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Daily Catholic Question

Must Catholics vote for the pro-life candidate?

Catholic moral teaching says that Catholic voters should consider a wide range of issues when deciding for whom they will vote.

The administrative board of the U.S. Catholic bishops in 1999 issued Faithful Citizenship, a statement on political responsibility. Speaking for and to Catholics in this country, the bishops wrote: “Our moral framework does not easily fit the categories of right or left, Democrat or Republican. Our responsibility is to measure every party and platform by how its agenda touches human life and dignity.”

They also wrote, “We believe that every human life is sacred from conception to natural death; that people are more important than things; and that the measure of every institution is whether or not it enhances the life and dignity of the human person.”

The USCCB updates Faithful Citizenship periodically. Check out their website at www.usccb.org for the latest edition.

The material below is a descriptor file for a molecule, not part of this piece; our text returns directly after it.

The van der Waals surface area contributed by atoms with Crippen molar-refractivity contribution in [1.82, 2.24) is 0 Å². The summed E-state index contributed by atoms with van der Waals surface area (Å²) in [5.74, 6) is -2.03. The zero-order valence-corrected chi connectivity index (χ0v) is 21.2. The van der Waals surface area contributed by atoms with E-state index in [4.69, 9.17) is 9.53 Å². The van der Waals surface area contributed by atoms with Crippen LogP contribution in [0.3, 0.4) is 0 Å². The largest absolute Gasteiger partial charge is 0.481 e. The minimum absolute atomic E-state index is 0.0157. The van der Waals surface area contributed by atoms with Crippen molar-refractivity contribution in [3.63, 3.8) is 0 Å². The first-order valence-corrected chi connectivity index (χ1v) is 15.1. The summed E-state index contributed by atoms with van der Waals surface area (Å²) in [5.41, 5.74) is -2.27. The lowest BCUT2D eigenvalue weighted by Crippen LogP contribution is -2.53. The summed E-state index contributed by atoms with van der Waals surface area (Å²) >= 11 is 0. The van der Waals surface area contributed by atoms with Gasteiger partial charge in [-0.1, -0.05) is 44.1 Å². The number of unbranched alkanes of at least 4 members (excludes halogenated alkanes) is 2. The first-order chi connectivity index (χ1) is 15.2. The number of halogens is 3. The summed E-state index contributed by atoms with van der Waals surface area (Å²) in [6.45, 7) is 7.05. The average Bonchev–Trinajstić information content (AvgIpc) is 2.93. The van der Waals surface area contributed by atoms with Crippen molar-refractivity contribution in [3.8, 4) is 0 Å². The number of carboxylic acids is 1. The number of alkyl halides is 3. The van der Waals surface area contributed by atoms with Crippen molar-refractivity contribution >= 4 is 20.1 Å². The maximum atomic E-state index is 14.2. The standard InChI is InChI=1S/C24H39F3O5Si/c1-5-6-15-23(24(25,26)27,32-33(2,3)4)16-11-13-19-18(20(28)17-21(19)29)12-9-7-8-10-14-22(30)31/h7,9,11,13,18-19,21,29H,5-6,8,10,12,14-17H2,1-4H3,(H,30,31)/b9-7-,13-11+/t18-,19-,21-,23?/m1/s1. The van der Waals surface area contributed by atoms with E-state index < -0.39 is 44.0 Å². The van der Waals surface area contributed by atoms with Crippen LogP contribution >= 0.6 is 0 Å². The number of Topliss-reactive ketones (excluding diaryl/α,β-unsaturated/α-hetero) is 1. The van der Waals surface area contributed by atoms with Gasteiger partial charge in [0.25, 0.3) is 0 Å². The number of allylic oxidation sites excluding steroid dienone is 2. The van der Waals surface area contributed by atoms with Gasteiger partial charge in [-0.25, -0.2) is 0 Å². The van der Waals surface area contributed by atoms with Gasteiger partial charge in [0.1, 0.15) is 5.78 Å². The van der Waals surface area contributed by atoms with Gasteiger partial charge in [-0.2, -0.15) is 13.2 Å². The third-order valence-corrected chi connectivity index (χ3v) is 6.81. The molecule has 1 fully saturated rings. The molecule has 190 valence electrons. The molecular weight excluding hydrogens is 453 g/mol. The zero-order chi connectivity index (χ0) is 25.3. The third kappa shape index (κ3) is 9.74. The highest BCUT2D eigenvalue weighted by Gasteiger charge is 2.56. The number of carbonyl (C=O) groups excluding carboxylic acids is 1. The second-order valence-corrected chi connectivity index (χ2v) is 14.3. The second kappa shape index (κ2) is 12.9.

Click here for the rest of today's answer

Sunday, November 4, 2012
Daily Catholic Question for 11/3/2012 Daily Catholic Question for 11/5/2012


Cecilia: Although Cecilia is one of the most famous of the Roman martyrs, the familiar stories about her are apparently not founded on authentic material. There is no trace of honor being paid her in early times. A fragmentary inscription of the late fourth century refers to a church named after her, and her feast was celebrated at least in 545. 
<p>According to legend, Cecilia was a young Christian of high rank betrothed to a Roman named Valerian. Through her influence Valerian was converted, and was martyred along with his brother. The legend about Cecilia’s death says that after being struck three times on the neck with a sword, she lived for three days, and asked the pope to convert her home into a church. </p><p>Since the time of the Renaissance she has usually been portrayed with a viola or a small organ.</p> American Catholic Blog In our current culture, the concept of virtue is often considered outdated and old-fashioned, but for Catholics, becoming virtuous is essential for eternal salvation. Relativists and atheists don’t think so, but our Catholic faith holds that it is crucial.

 
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